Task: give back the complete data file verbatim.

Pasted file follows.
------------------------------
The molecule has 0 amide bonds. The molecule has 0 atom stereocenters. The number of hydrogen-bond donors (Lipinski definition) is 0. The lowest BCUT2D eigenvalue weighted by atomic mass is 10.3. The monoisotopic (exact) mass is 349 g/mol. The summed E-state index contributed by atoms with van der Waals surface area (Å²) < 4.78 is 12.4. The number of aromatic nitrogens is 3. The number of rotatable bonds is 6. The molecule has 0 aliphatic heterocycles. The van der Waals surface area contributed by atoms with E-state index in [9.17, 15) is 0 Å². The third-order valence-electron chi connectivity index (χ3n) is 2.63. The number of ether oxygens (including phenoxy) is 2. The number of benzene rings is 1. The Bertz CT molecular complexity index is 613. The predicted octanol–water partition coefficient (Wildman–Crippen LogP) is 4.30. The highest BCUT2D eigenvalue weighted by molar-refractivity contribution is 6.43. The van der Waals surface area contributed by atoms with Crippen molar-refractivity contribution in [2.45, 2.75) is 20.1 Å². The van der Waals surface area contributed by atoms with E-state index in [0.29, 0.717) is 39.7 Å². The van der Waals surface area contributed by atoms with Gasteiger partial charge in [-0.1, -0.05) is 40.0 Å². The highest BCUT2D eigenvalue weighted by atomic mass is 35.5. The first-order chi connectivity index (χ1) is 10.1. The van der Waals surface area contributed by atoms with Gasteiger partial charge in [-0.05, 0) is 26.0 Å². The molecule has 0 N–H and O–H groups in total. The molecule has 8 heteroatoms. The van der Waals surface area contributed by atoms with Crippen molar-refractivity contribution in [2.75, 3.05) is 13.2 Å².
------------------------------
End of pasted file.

The molecule has 0 amide bonds. The molecule has 0 atom stereocenters. The number of hydrogen-bond donors (Lipinski definition) is 0. The lowest BCUT2D eigenvalue weighted by atomic mass is 10.3. The monoisotopic (exact) mass is 349 g/mol. The summed E-state index contributed by atoms with van der Waals surface area (Å²) < 4.78 is 12.4. The number of aromatic nitrogens is 3. The number of rotatable bonds is 6. The molecule has 0 aliphatic heterocycles. The van der Waals surface area contributed by atoms with E-state index in [9.17, 15) is 0 Å². The third-order valence-electron chi connectivity index (χ3n) is 2.63. The number of ether oxygens (including phenoxy) is 2. The number of benzene rings is 1. The Bertz CT molecular complexity index is 613. The predicted octanol–water partition coefficient (Wildman–Crippen LogP) is 4.30. The highest BCUT2D eigenvalue weighted by molar-refractivity contribution is 6.43. The van der Waals surface area contributed by atoms with Crippen molar-refractivity contribution in [2.45, 2.75) is 20.1 Å². The van der Waals surface area contributed by atoms with E-state index in [0.29, 0.717) is 39.7 Å². The van der Waals surface area contributed by atoms with Gasteiger partial charge in [-0.1, -0.05) is 40.0 Å². The highest BCUT2D eigenvalue weighted by atomic mass is 35.5. The first-order chi connectivity index (χ1) is 10.1. The van der Waals surface area contributed by atoms with Gasteiger partial charge in [-0.05, 0) is 26.0 Å². The molecule has 0 N–H and O–H groups in total. The molecule has 8 heteroatoms. The van der Waals surface area contributed by atoms with Crippen molar-refractivity contribution in [2.75, 3.05) is 13.2 Å².